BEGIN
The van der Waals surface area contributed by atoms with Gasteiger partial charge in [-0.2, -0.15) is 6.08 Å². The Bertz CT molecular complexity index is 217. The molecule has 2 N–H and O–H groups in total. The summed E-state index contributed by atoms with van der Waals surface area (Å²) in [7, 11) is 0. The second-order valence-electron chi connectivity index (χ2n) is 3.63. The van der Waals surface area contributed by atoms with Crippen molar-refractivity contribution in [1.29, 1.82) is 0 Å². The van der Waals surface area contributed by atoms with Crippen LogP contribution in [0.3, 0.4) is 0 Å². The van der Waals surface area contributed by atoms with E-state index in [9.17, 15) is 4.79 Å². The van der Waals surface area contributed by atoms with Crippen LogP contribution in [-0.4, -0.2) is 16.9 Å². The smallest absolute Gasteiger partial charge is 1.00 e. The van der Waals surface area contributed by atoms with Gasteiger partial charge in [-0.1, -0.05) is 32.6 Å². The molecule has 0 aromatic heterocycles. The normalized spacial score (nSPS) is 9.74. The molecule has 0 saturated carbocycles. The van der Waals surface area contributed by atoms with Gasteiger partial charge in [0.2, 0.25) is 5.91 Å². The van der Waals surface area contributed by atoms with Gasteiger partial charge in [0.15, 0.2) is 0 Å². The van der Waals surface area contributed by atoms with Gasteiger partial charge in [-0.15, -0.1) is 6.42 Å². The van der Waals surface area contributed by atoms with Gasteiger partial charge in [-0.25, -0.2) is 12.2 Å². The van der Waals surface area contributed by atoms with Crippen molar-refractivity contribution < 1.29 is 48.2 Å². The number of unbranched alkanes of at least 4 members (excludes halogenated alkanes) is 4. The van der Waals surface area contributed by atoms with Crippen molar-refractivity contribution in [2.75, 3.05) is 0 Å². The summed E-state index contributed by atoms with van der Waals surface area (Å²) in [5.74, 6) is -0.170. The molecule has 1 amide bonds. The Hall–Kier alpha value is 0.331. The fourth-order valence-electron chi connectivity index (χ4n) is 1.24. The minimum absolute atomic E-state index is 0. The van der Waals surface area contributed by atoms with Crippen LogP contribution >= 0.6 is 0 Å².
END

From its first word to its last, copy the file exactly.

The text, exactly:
The van der Waals surface area contributed by atoms with Gasteiger partial charge in [-0.2, -0.15) is 6.08 Å². The Bertz CT molecular complexity index is 217. The molecule has 2 N–H and O–H groups in total. The summed E-state index contributed by atoms with van der Waals surface area (Å²) in [7, 11) is 0. The second-order valence-electron chi connectivity index (χ2n) is 3.63. The van der Waals surface area contributed by atoms with Crippen molar-refractivity contribution in [1.29, 1.82) is 0 Å². The van der Waals surface area contributed by atoms with Crippen LogP contribution in [0.3, 0.4) is 0 Å². The van der Waals surface area contributed by atoms with E-state index in [9.17, 15) is 4.79 Å². The van der Waals surface area contributed by atoms with Crippen LogP contribution in [-0.4, -0.2) is 16.9 Å². The smallest absolute Gasteiger partial charge is 1.00 e. The van der Waals surface area contributed by atoms with Gasteiger partial charge in [-0.1, -0.05) is 32.6 Å². The molecule has 0 aromatic heterocycles. The normalized spacial score (nSPS) is 9.74. The molecule has 0 saturated carbocycles. The van der Waals surface area contributed by atoms with Gasteiger partial charge in [0.2, 0.25) is 5.91 Å². The van der Waals surface area contributed by atoms with Gasteiger partial charge in [0.15, 0.2) is 0 Å². The van der Waals surface area contributed by atoms with Gasteiger partial charge in [-0.15, -0.1) is 6.42 Å². The van der Waals surface area contributed by atoms with Gasteiger partial charge in [-0.25, -0.2) is 12.2 Å². The van der Waals surface area contributed by atoms with Crippen molar-refractivity contribution < 1.29 is 48.2 Å². The number of unbranched alkanes of at least 4 members (excludes halogenated alkanes) is 4. The van der Waals surface area contributed by atoms with Crippen molar-refractivity contribution in [2.75, 3.05) is 0 Å². The summed E-state index contributed by atoms with van der Waals surface area (Å²) in [5.74, 6) is -0.170. The molecule has 1 amide bonds. The Hall–Kier alpha value is 0.331. The fourth-order valence-electron chi connectivity index (χ4n) is 1.24. The minimum absolute atomic E-state index is 0. The van der Waals surface area contributed by atoms with Crippen LogP contribution >= 0.6 is 0 Å².